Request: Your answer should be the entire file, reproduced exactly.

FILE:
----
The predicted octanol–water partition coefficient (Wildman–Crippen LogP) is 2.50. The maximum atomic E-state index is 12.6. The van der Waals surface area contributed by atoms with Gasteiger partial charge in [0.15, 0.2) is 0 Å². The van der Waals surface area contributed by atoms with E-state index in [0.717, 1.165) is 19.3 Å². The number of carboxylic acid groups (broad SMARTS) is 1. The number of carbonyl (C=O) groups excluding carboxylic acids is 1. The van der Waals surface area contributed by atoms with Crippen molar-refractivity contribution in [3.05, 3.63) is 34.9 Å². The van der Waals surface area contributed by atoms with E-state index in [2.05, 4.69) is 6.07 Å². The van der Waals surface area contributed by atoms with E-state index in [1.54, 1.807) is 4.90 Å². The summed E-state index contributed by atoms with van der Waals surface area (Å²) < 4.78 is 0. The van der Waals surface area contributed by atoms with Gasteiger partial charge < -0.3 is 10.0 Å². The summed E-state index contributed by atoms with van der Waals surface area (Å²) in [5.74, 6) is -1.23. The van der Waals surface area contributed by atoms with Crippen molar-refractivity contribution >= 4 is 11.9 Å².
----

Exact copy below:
The predicted octanol–water partition coefficient (Wildman–Crippen LogP) is 2.50. The maximum atomic E-state index is 12.6. The van der Waals surface area contributed by atoms with Gasteiger partial charge in [0.15, 0.2) is 0 Å². The van der Waals surface area contributed by atoms with E-state index in [0.717, 1.165) is 19.3 Å². The number of carboxylic acid groups (broad SMARTS) is 1. The number of carbonyl (C=O) groups excluding carboxylic acids is 1. The van der Waals surface area contributed by atoms with Crippen molar-refractivity contribution in [3.05, 3.63) is 34.9 Å². The van der Waals surface area contributed by atoms with E-state index in [2.05, 4.69) is 6.07 Å². The van der Waals surface area contributed by atoms with E-state index in [1.54, 1.807) is 4.90 Å². The summed E-state index contributed by atoms with van der Waals surface area (Å²) < 4.78 is 0. The van der Waals surface area contributed by atoms with Gasteiger partial charge < -0.3 is 10.0 Å². The summed E-state index contributed by atoms with van der Waals surface area (Å²) in [5.74, 6) is -1.23. The van der Waals surface area contributed by atoms with Crippen molar-refractivity contribution >= 4 is 11.9 Å².